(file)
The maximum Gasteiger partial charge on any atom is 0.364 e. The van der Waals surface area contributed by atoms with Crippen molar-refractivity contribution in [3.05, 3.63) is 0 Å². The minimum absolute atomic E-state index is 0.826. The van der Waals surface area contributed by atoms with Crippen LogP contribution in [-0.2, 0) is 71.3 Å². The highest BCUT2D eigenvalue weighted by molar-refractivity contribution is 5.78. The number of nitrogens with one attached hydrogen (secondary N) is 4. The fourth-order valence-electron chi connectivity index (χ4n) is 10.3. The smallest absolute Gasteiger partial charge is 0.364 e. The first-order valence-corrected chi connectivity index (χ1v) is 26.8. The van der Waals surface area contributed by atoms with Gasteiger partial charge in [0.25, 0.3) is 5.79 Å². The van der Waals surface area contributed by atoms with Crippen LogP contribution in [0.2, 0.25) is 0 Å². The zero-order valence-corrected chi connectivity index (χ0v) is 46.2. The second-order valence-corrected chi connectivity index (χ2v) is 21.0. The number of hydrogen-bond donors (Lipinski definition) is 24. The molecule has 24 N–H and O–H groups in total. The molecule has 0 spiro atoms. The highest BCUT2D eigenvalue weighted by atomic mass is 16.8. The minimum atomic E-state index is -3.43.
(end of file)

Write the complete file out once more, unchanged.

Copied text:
The maximum Gasteiger partial charge on any atom is 0.364 e. The van der Waals surface area contributed by atoms with Crippen molar-refractivity contribution in [3.05, 3.63) is 0 Å². The minimum absolute atomic E-state index is 0.826. The van der Waals surface area contributed by atoms with Crippen LogP contribution in [-0.2, 0) is 71.3 Å². The highest BCUT2D eigenvalue weighted by molar-refractivity contribution is 5.78. The number of nitrogens with one attached hydrogen (secondary N) is 4. The fourth-order valence-electron chi connectivity index (χ4n) is 10.3. The smallest absolute Gasteiger partial charge is 0.364 e. The first-order valence-corrected chi connectivity index (χ1v) is 26.8. The van der Waals surface area contributed by atoms with Gasteiger partial charge in [0.25, 0.3) is 5.79 Å². The van der Waals surface area contributed by atoms with Crippen LogP contribution in [0.2, 0.25) is 0 Å². The zero-order valence-corrected chi connectivity index (χ0v) is 46.2. The second-order valence-corrected chi connectivity index (χ2v) is 21.0. The number of hydrogen-bond donors (Lipinski definition) is 24. The molecule has 24 N–H and O–H groups in total. The molecule has 0 spiro atoms. The highest BCUT2D eigenvalue weighted by atomic mass is 16.8. The minimum atomic E-state index is -3.43.